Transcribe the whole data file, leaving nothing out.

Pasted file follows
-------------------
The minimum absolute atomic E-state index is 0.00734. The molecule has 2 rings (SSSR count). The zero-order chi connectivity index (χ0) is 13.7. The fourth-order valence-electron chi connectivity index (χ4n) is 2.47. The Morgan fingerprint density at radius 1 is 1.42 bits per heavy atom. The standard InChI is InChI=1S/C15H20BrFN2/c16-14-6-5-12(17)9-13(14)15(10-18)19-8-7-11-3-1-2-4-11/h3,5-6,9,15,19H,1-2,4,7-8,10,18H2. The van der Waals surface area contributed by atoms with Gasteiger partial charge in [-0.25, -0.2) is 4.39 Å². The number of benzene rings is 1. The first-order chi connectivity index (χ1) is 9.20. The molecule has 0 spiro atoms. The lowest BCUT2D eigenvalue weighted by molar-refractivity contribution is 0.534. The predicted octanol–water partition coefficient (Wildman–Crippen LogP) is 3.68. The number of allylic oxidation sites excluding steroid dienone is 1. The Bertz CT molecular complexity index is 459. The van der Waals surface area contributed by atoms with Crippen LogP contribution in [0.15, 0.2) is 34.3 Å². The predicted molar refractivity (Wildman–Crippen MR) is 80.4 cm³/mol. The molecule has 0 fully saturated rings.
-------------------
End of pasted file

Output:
The minimum absolute atomic E-state index is 0.00734. The molecule has 2 rings (SSSR count). The zero-order chi connectivity index (χ0) is 13.7. The fourth-order valence-electron chi connectivity index (χ4n) is 2.47. The Morgan fingerprint density at radius 1 is 1.42 bits per heavy atom. The standard InChI is InChI=1S/C15H20BrFN2/c16-14-6-5-12(17)9-13(14)15(10-18)19-8-7-11-3-1-2-4-11/h3,5-6,9,15,19H,1-2,4,7-8,10,18H2. The van der Waals surface area contributed by atoms with Gasteiger partial charge in [-0.25, -0.2) is 4.39 Å². The number of benzene rings is 1. The first-order chi connectivity index (χ1) is 9.20. The molecule has 0 spiro atoms. The lowest BCUT2D eigenvalue weighted by molar-refractivity contribution is 0.534. The predicted octanol–water partition coefficient (Wildman–Crippen LogP) is 3.68. The number of allylic oxidation sites excluding steroid dienone is 1. The Bertz CT molecular complexity index is 459. The van der Waals surface area contributed by atoms with Crippen LogP contribution in [0.15, 0.2) is 34.3 Å². The predicted molar refractivity (Wildman–Crippen MR) is 80.4 cm³/mol. The molecule has 0 fully saturated rings.